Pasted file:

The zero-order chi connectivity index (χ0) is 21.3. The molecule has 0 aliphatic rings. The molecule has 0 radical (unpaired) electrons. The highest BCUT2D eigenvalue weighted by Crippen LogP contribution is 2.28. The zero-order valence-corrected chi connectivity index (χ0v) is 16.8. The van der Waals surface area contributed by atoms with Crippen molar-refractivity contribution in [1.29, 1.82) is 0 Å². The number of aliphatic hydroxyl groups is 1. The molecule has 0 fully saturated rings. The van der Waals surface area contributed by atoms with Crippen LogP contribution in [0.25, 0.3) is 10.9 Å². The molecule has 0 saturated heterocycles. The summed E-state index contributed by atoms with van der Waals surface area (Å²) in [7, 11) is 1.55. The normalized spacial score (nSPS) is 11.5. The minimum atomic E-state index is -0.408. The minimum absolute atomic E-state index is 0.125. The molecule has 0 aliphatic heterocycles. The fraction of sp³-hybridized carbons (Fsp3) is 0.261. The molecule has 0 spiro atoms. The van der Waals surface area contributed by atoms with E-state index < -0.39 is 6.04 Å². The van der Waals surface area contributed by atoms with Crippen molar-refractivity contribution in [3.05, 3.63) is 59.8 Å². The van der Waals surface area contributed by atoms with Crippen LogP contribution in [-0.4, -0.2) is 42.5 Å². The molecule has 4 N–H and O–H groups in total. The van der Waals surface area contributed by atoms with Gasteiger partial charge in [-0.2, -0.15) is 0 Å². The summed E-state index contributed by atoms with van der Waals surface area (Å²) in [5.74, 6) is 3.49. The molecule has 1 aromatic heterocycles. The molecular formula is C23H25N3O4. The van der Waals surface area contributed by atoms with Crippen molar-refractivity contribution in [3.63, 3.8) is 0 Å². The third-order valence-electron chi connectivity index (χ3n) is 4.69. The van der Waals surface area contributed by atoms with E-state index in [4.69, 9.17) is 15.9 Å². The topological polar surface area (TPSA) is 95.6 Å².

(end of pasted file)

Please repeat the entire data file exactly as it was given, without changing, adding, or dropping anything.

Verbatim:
The zero-order chi connectivity index (χ0) is 21.3. The molecule has 0 aliphatic rings. The molecule has 0 radical (unpaired) electrons. The highest BCUT2D eigenvalue weighted by Crippen LogP contribution is 2.28. The zero-order valence-corrected chi connectivity index (χ0v) is 16.8. The van der Waals surface area contributed by atoms with Crippen molar-refractivity contribution in [1.29, 1.82) is 0 Å². The number of aliphatic hydroxyl groups is 1. The molecule has 0 fully saturated rings. The van der Waals surface area contributed by atoms with Crippen LogP contribution in [0.25, 0.3) is 10.9 Å². The molecule has 0 saturated heterocycles. The summed E-state index contributed by atoms with van der Waals surface area (Å²) in [7, 11) is 1.55. The normalized spacial score (nSPS) is 11.5. The minimum atomic E-state index is -0.408. The minimum absolute atomic E-state index is 0.125. The molecule has 0 aliphatic heterocycles. The fraction of sp³-hybridized carbons (Fsp3) is 0.261. The molecule has 0 spiro atoms. The van der Waals surface area contributed by atoms with E-state index < -0.39 is 6.04 Å². The van der Waals surface area contributed by atoms with Crippen molar-refractivity contribution in [3.05, 3.63) is 59.8 Å². The van der Waals surface area contributed by atoms with Crippen LogP contribution in [-0.4, -0.2) is 42.5 Å². The molecule has 4 N–H and O–H groups in total. The van der Waals surface area contributed by atoms with Gasteiger partial charge in [-0.2, -0.15) is 0 Å². The summed E-state index contributed by atoms with van der Waals surface area (Å²) in [5.74, 6) is 3.49. The molecule has 1 aromatic heterocycles. The molecular formula is C23H25N3O4. The van der Waals surface area contributed by atoms with Crippen molar-refractivity contribution in [3.63, 3.8) is 0 Å². The third-order valence-electron chi connectivity index (χ3n) is 4.69. The van der Waals surface area contributed by atoms with E-state index in [4.69, 9.17) is 15.9 Å². The topological polar surface area (TPSA) is 95.6 Å².